South Africa’s positive intent in 2nd innings surprised Indians: Ex-all-rounder Vernon Philander
JOHANNESBURG: Former Proteas all-rounder Vernon Philander feels the South African batters’ attacking intent in the second innings caught the Indian bowlers by surprise in the series-levelling second Test at the Wanderers.
Hosts South Africa bounced back from the 113-run thumping in the series opener by inflicting a seven-wicket defeat on India to level the three-match series here.
The South African batters were up to the task in the second Test with Keegan Petersen and Temba Bavuma scoring fifties in the first innings, while skipper Dean Elgar led the way with an unbeaten 96-run knock in the second essay to take his side over the mark.
“It was probably the best batting performance I’ve seen from the Proteas in a while. The guys were really clinical, and I think the way Dean led with the bat was phenomenal. He made sure he stayed in to a built partnerships with the other batters around him,” Philander told Cricket South Africa website.
Philander felt the side’s mindset “made a huge difference”. “I think in the first innings the boys were a bit tentative, maybe a bit on the defensive side of things. But if you look at the second innings we saw some clear intent,” he said.
“The guys were looking to score quicker and you could see the difference it made in demeanour, in body language and the sort of surprise it gave the Indian bowlers, who wouldn’t have expected the South Africans to come out and attack as they did. It makes a massive difference when you just come out and just allow the bowler to bowl at you compared to showing positive intent like they did. The way they batted was proper,” Philander said.
The 36-year-old, who has represented South Africa in 64 Tests, 30 ODIs and seven T20Is, felt the home team’s bowling unit did its job well. “We’ve always been known to be slow starters, but the way the boys bounced back after losing the toss as well was excellent. There was a lot of expectations on the bowlers to bowl India out and they did that. I thought they bowled phenomenally well in partnerships,” Philander said.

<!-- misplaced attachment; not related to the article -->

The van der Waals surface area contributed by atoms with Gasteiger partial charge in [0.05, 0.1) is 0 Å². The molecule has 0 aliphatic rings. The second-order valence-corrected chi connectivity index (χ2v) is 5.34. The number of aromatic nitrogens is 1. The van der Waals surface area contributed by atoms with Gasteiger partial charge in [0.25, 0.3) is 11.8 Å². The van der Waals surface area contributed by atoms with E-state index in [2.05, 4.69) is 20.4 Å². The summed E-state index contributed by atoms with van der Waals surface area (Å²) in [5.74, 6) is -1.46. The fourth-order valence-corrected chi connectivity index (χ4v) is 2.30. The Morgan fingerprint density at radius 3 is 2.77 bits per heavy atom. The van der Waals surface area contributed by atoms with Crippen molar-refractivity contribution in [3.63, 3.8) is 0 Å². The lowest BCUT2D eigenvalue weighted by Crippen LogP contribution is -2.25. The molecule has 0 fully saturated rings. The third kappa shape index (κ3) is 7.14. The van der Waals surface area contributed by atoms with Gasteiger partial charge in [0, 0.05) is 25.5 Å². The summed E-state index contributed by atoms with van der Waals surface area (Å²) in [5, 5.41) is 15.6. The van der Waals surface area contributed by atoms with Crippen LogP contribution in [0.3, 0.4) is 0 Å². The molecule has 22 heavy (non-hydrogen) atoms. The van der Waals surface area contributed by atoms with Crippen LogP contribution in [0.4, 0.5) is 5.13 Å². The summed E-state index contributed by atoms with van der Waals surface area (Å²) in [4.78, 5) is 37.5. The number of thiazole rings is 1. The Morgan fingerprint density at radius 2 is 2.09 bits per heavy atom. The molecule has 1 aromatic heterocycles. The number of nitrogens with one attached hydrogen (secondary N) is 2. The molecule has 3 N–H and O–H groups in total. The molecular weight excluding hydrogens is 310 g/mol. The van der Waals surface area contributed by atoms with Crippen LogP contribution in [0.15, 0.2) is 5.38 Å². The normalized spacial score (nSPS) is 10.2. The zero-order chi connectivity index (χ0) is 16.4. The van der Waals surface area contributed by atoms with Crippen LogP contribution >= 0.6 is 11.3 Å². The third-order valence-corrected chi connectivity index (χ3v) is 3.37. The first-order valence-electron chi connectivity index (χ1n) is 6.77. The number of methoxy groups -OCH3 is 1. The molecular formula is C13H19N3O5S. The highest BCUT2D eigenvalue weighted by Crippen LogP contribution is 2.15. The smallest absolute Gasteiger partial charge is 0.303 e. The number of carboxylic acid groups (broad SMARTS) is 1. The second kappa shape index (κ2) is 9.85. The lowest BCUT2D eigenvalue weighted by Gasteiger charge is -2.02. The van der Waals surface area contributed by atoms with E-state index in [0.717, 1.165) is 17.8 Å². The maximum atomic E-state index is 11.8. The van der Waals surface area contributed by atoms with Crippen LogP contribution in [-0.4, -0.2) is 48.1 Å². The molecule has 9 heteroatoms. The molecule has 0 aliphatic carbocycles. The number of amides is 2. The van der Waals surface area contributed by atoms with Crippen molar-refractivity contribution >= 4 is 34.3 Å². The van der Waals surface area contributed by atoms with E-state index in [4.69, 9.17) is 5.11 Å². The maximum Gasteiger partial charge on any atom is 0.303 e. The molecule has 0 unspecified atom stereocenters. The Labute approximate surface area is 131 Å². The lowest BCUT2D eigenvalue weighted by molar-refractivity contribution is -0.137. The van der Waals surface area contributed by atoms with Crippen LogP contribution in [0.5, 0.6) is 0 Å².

“They probably started a little bit slow in the second innings and may have been disappointed with the areas they hit. They could have been trying too hard and in the process afforded India more opportunities than they would have expected,” he added.
Philander, who took 224 Test wickets and scored nearly 1779 runs, was lavish in his praise for Kagiso Rabada. Rabada bowled a game changing spell right before lunch on the third day, taking the key wickets of Cheteshwar Pujara, Ajinkya Rahane and Rishabh Pant in quick succession.
“..with the ball we can’t not mention KG and that one spell where he turned the game upside down after lunch. In a series like this against a strong India team, you’re going to need bowlers to deliver spells like those that break the game open completely,” he said.
But despite the phenomenal display, Philander felt the South African bowlers could have restricted India to a lower total in the second innings. “There was something in the wicket as we saw and had they been more patient, they could have probably bowled India out even cheaper, but over giving yourself something around the 200 mark, we would have always taken that in the last innings,” he said.
The series-deciding final Test is scheduled to begin on Tuesday at Newlands and Philander feels the two sides are neck and neck. “I don’t think there’s much between the two teams going into Cape Town. The last Test would have given South Africa a massive boost on all fronts. Very often that is all that you need, one win as a team to give you that confidence and momentum. They will feel they now have that behind them and they can go on to win the series. Coming to Newlands, one of our favourite hunting grounds, I’m really looking forward to the final Test. It’s going to be a cracker,” he said.
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